But the Passover is a time of Joy because it points to God’s victory not God’s defeat. It points to God’s gracious response to our prayers. So the Psalm, sung at the Passover, has a middle “chorus” that all God’s children sing, from Egypt to the New Heavens and New Earth.

Gracious is the LORD,
and righteous
our God is merciful
[a paraphrase of Ex 34.6, the God Creed].
The LORD protects the simple;
When I was brought low,
he saved me …’

This is the confidence of victorious faith. We know we have been set free because we are part of the Exodus generation. But as Jesus is singing this song at the Table, and on the way to the Garden with his disciples, it is also a statement of future faith. Because we share in the Table we know that the kingdom of death has been defeated. God has saved our life. Now this is not simply a matter of going to heaven when we die, though it certainly includes eternal life with God. When Jesus prayed this prayer with and in fellowship with his disciples he is pointing to the future, in the faith that God will raise him from the dead. God has heard his prayer.

For you have delivered ME from death …

Jesus is living the Story at the meal at the Passover. The Table is “eschatology” both to the past and the future. And we join him as we proclaim his death “until he comes.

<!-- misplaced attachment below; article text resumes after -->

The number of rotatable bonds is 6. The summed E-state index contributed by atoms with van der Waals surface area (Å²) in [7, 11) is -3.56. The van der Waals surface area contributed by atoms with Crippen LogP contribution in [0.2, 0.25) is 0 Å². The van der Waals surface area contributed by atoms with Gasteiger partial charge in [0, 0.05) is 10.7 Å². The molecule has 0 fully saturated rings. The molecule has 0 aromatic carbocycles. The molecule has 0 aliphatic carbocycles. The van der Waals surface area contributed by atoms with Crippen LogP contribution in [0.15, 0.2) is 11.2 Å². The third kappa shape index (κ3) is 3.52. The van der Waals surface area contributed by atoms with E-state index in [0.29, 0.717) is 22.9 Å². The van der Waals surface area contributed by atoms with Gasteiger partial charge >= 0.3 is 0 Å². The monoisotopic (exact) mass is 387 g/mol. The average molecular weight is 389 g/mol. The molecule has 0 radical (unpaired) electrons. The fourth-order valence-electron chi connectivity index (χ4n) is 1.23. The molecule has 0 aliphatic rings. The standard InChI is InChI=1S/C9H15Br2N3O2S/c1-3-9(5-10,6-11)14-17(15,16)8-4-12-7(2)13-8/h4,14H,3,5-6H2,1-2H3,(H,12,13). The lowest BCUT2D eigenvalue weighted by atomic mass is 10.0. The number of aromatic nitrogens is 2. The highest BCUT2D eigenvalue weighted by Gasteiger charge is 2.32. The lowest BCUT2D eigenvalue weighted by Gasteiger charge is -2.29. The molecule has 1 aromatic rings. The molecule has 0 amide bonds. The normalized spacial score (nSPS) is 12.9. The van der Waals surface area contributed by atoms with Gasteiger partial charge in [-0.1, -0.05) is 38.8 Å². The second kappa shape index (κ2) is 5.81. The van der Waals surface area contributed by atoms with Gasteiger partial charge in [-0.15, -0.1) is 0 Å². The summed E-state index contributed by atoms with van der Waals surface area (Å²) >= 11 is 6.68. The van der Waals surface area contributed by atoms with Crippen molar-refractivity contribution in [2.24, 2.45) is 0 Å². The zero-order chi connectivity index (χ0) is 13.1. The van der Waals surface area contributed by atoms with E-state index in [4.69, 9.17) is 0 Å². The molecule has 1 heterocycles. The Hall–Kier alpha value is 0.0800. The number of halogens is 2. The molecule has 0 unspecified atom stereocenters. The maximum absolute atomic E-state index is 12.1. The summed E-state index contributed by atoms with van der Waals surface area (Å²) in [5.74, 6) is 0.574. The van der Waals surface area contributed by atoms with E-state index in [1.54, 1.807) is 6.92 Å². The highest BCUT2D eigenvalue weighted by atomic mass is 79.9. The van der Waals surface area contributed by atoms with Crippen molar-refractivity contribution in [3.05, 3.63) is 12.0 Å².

But we live in the present as beneficiaries of Jesus’s new exodus awaiting our destiny of sharing in resurrected life. Jesus and the disciples, with the Israelites of old, sang “I am greatly afflicted” “Everyone is a liar.” We all know this sad truth from “personal experience.”

The Psalm, Ps 116, assumes our participation in a future meal with God and his people. We will lift up the “cup of salvation” and “offer a thanksgiving offering” “in the presence of God’s people, in the courts of the house of the LORD.

The movement of the Psalm follows the movement of God’s time at the Table.

– Our union with those leaving Egypt.
– Our present agony as we live in a faithless world.
– Our standing in the glorious presence of God, joyously feasting because even now God has delivered us.

At the Table we are bound to the past, the Exodus generation. At the Table we have communion with Jesus in the struggle for faith. At the Table we are escorted into the very presence of God. The book of Revelation ends with that promise. We are seated at the Wedding Supper of the Lamb, our tears are washed away by the God who hears our cries, and God makes his home with us.

What “happens” at the Table is a microcosm of the entire Story of God. Those who feast at this Table share with those in the past, share in the present, and share in the future.

We are in God’s Time at the table.

2 Responses to “Lord’s Supper: The Story in God’s Time”

  1. Ed Dodds Says:

    At the end of this where the feast of booths is discussed, they make the point that everyone is being invited to the celebration BBQ (sacrificial meal).

    The appointed times of the Messiah’s Return found in ancient Jewish festivals https://www.youtube.com/watch?v=U6BN0m2us34

    • JT Says:

      Thanks for presenting here the deepness, the richness that is encompassed in “the Table”. Without minimizing in any way, shape or form what Jesus fulfilled on the Cross, there is so much more to consider at the Table than “thank you Lord for dying for my sins”.

      Thanks for the link with the discussion about the appointed feasts. There’s much to learn about them and their significance for us today. Very uplifting.